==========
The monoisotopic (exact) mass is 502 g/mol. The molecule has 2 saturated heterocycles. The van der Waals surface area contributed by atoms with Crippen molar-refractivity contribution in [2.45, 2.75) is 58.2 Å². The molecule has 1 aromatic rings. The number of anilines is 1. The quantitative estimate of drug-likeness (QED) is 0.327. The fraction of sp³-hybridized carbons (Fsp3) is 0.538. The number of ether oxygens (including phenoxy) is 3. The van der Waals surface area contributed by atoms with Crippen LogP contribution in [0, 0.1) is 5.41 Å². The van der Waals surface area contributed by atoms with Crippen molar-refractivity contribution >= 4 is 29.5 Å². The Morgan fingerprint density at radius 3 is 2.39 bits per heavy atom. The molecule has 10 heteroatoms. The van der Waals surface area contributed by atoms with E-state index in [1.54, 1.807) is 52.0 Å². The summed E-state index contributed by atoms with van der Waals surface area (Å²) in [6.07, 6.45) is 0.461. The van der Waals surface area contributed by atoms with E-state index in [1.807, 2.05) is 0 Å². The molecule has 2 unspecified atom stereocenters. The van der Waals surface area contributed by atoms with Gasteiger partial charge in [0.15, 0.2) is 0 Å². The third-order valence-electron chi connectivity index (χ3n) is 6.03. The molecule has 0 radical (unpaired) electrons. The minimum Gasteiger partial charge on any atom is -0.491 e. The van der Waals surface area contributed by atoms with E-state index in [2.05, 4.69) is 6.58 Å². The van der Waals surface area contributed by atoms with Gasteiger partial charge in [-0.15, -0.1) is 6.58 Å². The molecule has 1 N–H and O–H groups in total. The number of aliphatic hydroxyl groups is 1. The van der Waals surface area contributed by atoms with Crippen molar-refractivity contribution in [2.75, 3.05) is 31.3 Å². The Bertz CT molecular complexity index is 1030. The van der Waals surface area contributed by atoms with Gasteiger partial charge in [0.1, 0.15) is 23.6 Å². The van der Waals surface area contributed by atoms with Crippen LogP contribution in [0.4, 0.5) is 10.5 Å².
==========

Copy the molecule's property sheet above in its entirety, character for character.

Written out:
The monoisotopic (exact) mass is 502 g/mol. The molecule has 2 saturated heterocycles. The van der Waals surface area contributed by atoms with Crippen molar-refractivity contribution in [2.45, 2.75) is 58.2 Å². The molecule has 1 aromatic rings. The number of anilines is 1. The quantitative estimate of drug-likeness (QED) is 0.327. The fraction of sp³-hybridized carbons (Fsp3) is 0.538. The number of ether oxygens (including phenoxy) is 3. The van der Waals surface area contributed by atoms with Crippen LogP contribution in [0, 0.1) is 5.41 Å². The van der Waals surface area contributed by atoms with Crippen molar-refractivity contribution >= 4 is 29.5 Å². The Morgan fingerprint density at radius 3 is 2.39 bits per heavy atom. The molecule has 10 heteroatoms. The van der Waals surface area contributed by atoms with E-state index in [1.54, 1.807) is 52.0 Å². The summed E-state index contributed by atoms with van der Waals surface area (Å²) in [6.07, 6.45) is 0.461. The van der Waals surface area contributed by atoms with E-state index in [1.807, 2.05) is 0 Å². The molecule has 2 unspecified atom stereocenters. The van der Waals surface area contributed by atoms with Gasteiger partial charge in [0.15, 0.2) is 0 Å². The third-order valence-electron chi connectivity index (χ3n) is 6.03. The molecule has 0 radical (unpaired) electrons. The minimum Gasteiger partial charge on any atom is -0.491 e. The van der Waals surface area contributed by atoms with E-state index in [2.05, 4.69) is 6.58 Å². The van der Waals surface area contributed by atoms with Gasteiger partial charge in [-0.15, -0.1) is 6.58 Å². The molecule has 1 N–H and O–H groups in total. The number of aliphatic hydroxyl groups is 1. The van der Waals surface area contributed by atoms with Crippen molar-refractivity contribution in [2.75, 3.05) is 31.3 Å². The Bertz CT molecular complexity index is 1030. The van der Waals surface area contributed by atoms with Gasteiger partial charge in [0.1, 0.15) is 23.6 Å². The van der Waals surface area contributed by atoms with Crippen LogP contribution in [0.4, 0.5) is 10.5 Å².